This book of Paul David Tripp’s came out last year, and a close [bookworm] friend highly recommended it, but I have only recently gotten around to reading it. And I finished it in days.
One thing in nature that always causes me to awe in God is bright and long sun rays coming through the clouds or trees.
I’m pretty sure I highlighted or underlined or copied down on paper 80% of this book. The radiance of God, the challenge to live in awe of Him and Him alone… wowzers.
The goal is that you and I would no longer live for ourselves but live joyfully and willingly for God. We pursue and participate in the work of the Spirit as he works inside us to liberate us from our bondage to ourselves.
It was insightful, the idea that my idols and wrestling and weight I carry around can be boiled down to an “awe problem.”
From church to parenting to work to our minds and hearts, awe of God is where we should live.
Below are some of my favorite passages from the book.
Familiarity tends to blind our eyes and dull our senses. What once produced awe in us now barely gets our attention. This is the great danger in gospel ministry. So you must commit yourself to being humbly vigilant. You must start every day focusing the eyes of your heart on the stunning glory of God and his amazing, life-transforming grace. You must resist allowing familiarity to replace divine glory with the ministry mundane. Yes, we all face a day-to-day battle for awe in ministry. But we are not alone. The God of awesome grace whom we serve is a God not only of past and future grace but of present grace as well. His present grace does for you what you cannot do for yourself; it rescues you from you. His grace protects you from the dullness and fickleness of your affections. His grace opens blind eyes and recaptures straying hearts. True hope for all our ministries is found in the unrelenting zeal of his right-here, right-now grace.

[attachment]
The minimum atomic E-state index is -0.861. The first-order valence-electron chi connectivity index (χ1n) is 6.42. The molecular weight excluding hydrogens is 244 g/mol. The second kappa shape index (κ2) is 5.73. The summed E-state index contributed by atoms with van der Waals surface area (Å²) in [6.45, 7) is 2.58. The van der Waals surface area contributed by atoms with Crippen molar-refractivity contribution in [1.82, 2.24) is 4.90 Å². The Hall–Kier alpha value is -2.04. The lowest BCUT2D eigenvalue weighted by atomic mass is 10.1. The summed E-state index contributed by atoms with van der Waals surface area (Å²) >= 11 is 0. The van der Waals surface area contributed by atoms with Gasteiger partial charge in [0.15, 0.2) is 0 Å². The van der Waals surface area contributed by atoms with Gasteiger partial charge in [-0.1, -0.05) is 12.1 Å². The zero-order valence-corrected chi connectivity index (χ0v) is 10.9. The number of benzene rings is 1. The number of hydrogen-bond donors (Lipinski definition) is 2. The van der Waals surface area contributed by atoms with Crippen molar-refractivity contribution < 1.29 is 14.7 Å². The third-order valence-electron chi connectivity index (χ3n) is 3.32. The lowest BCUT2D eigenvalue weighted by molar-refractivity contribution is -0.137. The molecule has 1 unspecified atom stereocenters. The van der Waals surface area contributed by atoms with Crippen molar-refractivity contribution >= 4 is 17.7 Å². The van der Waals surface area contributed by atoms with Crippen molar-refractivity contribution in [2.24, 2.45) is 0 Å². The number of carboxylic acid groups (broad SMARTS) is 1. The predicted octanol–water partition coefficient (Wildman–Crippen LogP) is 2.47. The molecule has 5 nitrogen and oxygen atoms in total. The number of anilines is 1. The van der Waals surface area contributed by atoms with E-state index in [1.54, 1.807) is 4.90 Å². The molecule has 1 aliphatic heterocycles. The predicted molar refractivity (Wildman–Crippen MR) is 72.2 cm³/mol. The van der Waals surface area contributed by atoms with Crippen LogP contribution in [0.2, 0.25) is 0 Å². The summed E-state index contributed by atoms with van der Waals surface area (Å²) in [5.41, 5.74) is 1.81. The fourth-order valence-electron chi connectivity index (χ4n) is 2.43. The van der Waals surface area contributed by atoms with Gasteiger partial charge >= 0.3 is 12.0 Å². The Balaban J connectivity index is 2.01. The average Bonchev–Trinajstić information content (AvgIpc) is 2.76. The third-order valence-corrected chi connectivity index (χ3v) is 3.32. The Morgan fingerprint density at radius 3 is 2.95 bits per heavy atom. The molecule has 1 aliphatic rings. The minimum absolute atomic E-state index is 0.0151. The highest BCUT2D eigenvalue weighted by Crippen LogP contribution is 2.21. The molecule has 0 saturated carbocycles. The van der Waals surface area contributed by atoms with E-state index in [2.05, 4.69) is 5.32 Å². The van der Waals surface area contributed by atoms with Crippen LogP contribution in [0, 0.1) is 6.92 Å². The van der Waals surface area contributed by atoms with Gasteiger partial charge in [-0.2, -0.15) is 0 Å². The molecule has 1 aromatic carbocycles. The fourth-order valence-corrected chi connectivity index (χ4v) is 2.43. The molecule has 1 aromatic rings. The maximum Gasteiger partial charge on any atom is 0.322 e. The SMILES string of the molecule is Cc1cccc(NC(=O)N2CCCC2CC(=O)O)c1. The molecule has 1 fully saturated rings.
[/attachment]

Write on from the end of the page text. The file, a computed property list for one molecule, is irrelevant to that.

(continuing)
When you are blind to the stunning, expansive glory of God, when you fail to remember his infinite greatness, you will live with an atrophied heart. Rather than your view of life continuing to expand to the size of God’s incomprehensible grandeur, your perspective on life will shrink to the size of personal hopes and dreams or to the size of what the surrounding physical world has to offer. You will eat little of the true and satisfying food of God’s glory, and you will try to feed yourself on the nonnutritive morsels of the temporary glories of creation. Because you won’t be getting proper spiritual nutrition, you will be constantly hungry, your spiritual muscles will shrink, and you will be unable to live as God intended…. We have lost our wonder and, in so doing, have shrunk our souls to the size of momentary, earthbound hopes and dreams. Because we have, we get disappointed, mad, and envious too quickly.
Only when the grander fear of God rules your heart will you be free of all the little fears in life that chip away at your heart. When you live in a reverential awe of the magnitude of God’s power and authority and are stunned by the fact that he exercises his power for his glory and your good, then you can be free from all the anxieties that make you timid and rob you of joy.
God’s grace aims for the rescue, transformation, and deliverance of your heart. God’s grace works to free you from bondage to your own desires. God’s grace battles for your thoughts and desires even when you don’t. God’s grace is powerful and unrelenting. You and I have no ability whatsoever to liberate ourselves from ourselves, but God’s grace does. And this grace— our only hope— is not something you earn by your prayers of guilt or by your material asceticism; you and I can never earn this grace by anything we do. It is God’s eternal gift to us. We will only find hope for our battle with material things in the forgiving, liberating, and transforming power of this grace.
Holy Spirit, sit and soak this truth with me, so that awe of God becomes my natural way of being.
Make us people in awe of God, every minute of every day. May we see ourselves and the world around us clearly, and discern in our hearts what or who we worship instead of God. You are holy, mighty, beautiful, powerful, love, mercy, strength, provision. Fill us with Your grace. Raise our gaze to You.
[…] I shared a few of my favorite quotes in a post. I read a lot, and I confess sometimes I can’t recite to you passages I found profound months after I read a book. But this theme, this question Tripp poses: who do I live in awe of? comes up daily in my mind. Reading through my journal writing while reading this book, this line continues to recharge my soul toward awe of God first and foremost: “If you lose sight of God’s incalculable glory, you will live like a king instead of trusting the King, and you will load kingly burdens on your shoulders. If you lose sight of God’s amazing grace, you will try to produce by human effort what will only ever come by means of divine grace.” […]